State lawmakers who don’t wear masks could face fines and “ethics violations” under a proposal introduced in the Minnesota House.
The resolution states that on the third notice of violating the mask policy, $250 will be deducted from the offending member’s next paycheck.
Members will receive a notice after their first and second instances of not wearing a mask and will be asked to comply with the House’s mask policy.
Additionally, the resolution notes that “members may be subject to ethics violations if two members of the House so determine.” Employees of the House could be terminated from their jobs after violating the mask policy three times.
The House “will not tolerate retaliation, in any form” against people who report others for mask violations or “suspected mask violations,” according to the resolution.
In a Tuesday House Rules and Legislative Administration Committee hearing, Majority Leader Ryan Winkler, DFL-Golden Valley, said they have had “far from universal cooperation” with the mask policy.
“Members who are willing to [wear a mask] should be protected from the people who are not willing to do that,” Winkler said in defense of the resolution, which he said was created solely to “address people who will not comply with rules.”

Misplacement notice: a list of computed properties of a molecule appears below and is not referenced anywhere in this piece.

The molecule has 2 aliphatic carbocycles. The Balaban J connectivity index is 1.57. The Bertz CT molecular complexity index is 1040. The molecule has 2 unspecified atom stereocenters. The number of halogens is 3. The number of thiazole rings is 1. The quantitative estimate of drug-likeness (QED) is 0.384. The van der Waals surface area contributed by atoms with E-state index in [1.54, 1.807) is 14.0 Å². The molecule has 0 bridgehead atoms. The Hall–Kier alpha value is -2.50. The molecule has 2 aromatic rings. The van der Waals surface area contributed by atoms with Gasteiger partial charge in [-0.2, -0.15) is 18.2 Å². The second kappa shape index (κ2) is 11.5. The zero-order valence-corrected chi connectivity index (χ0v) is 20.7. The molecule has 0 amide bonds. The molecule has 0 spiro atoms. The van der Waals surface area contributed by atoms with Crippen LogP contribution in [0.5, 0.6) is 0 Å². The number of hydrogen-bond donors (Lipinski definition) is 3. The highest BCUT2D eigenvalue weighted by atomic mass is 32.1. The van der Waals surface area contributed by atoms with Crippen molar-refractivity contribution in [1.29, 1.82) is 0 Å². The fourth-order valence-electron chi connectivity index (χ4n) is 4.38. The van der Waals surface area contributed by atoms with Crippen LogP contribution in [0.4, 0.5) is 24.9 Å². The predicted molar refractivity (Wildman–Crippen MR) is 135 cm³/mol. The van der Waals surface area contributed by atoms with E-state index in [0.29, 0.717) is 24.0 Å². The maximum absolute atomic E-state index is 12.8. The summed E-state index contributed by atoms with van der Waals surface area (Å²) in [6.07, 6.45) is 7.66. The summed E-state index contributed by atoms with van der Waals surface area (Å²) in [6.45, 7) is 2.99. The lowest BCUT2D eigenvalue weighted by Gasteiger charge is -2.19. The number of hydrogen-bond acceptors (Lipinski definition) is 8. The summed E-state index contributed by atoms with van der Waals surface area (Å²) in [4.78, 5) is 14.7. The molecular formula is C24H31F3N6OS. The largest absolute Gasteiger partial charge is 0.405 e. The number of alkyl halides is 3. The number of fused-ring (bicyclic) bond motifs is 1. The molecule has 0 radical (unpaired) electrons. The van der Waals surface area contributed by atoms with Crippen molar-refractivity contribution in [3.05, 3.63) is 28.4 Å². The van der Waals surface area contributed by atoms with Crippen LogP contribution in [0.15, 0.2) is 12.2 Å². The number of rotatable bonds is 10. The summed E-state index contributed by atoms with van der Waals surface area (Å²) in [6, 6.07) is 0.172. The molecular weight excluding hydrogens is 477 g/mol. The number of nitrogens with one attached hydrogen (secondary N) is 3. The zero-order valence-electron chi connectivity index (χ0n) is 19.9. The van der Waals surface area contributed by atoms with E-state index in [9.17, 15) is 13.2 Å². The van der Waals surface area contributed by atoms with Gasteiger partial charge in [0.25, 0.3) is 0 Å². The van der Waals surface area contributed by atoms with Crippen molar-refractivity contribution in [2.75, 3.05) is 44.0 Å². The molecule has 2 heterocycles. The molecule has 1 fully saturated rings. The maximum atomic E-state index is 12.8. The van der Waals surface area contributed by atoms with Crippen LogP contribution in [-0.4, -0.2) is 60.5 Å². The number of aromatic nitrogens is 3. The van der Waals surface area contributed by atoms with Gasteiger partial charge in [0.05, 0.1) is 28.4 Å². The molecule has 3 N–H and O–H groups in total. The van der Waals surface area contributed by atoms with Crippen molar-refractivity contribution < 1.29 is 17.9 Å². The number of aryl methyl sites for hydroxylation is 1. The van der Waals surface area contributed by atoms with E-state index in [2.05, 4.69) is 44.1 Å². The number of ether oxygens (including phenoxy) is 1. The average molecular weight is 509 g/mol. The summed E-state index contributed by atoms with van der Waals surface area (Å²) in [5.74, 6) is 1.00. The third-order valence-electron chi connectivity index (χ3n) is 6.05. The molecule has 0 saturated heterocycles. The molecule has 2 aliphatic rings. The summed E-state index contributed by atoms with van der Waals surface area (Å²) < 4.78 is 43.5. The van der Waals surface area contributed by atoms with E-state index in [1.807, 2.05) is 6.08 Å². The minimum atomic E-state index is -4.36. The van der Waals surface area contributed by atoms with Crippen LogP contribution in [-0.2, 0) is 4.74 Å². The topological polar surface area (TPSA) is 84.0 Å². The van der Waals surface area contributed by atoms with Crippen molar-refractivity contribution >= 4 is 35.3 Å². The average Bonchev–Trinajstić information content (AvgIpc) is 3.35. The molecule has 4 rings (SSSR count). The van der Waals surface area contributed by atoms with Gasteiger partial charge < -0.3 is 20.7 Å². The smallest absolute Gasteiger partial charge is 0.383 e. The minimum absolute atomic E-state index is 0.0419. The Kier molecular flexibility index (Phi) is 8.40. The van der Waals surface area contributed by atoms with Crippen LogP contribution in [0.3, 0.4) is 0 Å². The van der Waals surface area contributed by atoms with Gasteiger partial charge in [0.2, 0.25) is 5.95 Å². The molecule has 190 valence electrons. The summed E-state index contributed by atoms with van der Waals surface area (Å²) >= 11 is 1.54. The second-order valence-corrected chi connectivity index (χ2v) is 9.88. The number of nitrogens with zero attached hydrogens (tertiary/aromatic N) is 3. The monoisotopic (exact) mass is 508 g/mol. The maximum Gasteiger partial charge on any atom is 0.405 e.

Minority Leader Kurt Daudt, R-Crown, spoke at the hearing in opposition to the resolution, calling it “one of the worst ideas I have ever seen.”
Daudt said he does not know of anyone receiving more than one warning for not wearing a mask.
He argued that their time would be better spent on demanding information from the Walz administration on subjects like how many students are currently in school — which is an issue Daudt has been dealing with — rather than on a resolution that “unconstitutionally” takes money from members’ paychecks.
Daudt suggested amendments to the resolution that would remove the fines and disciplinary measures for staff and members. “Send letters. That’s fantastic,” he said.
Winkler, chair of the committee, responded to Republicans’ point that few cases have been traced back to state buildings.
“For practical purposes, it doesn’t matter what the numbers are. We have a policy requiring mask use. If we get to the point where we have an outbreak, it will have been too late to put in place a mask mandate,” Winkler said.
On Thursday, the resolution was not adopted by the committee, but Winkler clarified that it will be picked up again if and when the House receives five or more complaints regarding mask compliance.